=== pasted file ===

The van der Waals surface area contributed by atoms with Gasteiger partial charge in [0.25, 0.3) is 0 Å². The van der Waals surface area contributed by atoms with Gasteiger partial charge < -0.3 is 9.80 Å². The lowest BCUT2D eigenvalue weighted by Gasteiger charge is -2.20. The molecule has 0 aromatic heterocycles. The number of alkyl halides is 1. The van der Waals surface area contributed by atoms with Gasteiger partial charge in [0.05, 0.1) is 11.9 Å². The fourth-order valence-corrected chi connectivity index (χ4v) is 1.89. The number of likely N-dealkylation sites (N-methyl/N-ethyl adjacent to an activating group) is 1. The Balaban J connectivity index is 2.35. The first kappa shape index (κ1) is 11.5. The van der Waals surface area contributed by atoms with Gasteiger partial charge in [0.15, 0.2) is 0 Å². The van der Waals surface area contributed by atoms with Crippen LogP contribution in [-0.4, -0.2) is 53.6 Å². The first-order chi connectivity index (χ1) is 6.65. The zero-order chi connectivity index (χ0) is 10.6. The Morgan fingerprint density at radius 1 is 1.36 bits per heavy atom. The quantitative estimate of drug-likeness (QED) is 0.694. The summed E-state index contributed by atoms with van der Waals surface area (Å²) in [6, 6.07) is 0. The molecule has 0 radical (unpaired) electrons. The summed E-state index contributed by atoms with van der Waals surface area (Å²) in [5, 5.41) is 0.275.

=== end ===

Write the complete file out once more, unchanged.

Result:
The van der Waals surface area contributed by atoms with Gasteiger partial charge in [0.25, 0.3) is 0 Å². The van der Waals surface area contributed by atoms with Gasteiger partial charge < -0.3 is 9.80 Å². The lowest BCUT2D eigenvalue weighted by Gasteiger charge is -2.20. The molecule has 0 aromatic heterocycles. The number of alkyl halides is 1. The van der Waals surface area contributed by atoms with Gasteiger partial charge in [0.05, 0.1) is 11.9 Å². The fourth-order valence-corrected chi connectivity index (χ4v) is 1.89. The number of likely N-dealkylation sites (N-methyl/N-ethyl adjacent to an activating group) is 1. The Balaban J connectivity index is 2.35. The first kappa shape index (κ1) is 11.5. The van der Waals surface area contributed by atoms with Gasteiger partial charge in [0.15, 0.2) is 0 Å². The van der Waals surface area contributed by atoms with Crippen LogP contribution in [-0.4, -0.2) is 53.6 Å². The first-order chi connectivity index (χ1) is 6.65. The zero-order chi connectivity index (χ0) is 10.6. The Morgan fingerprint density at radius 1 is 1.36 bits per heavy atom. The quantitative estimate of drug-likeness (QED) is 0.694. The summed E-state index contributed by atoms with van der Waals surface area (Å²) in [6, 6.07) is 0. The molecule has 0 radical (unpaired) electrons. The summed E-state index contributed by atoms with van der Waals surface area (Å²) in [5, 5.41) is 0.275.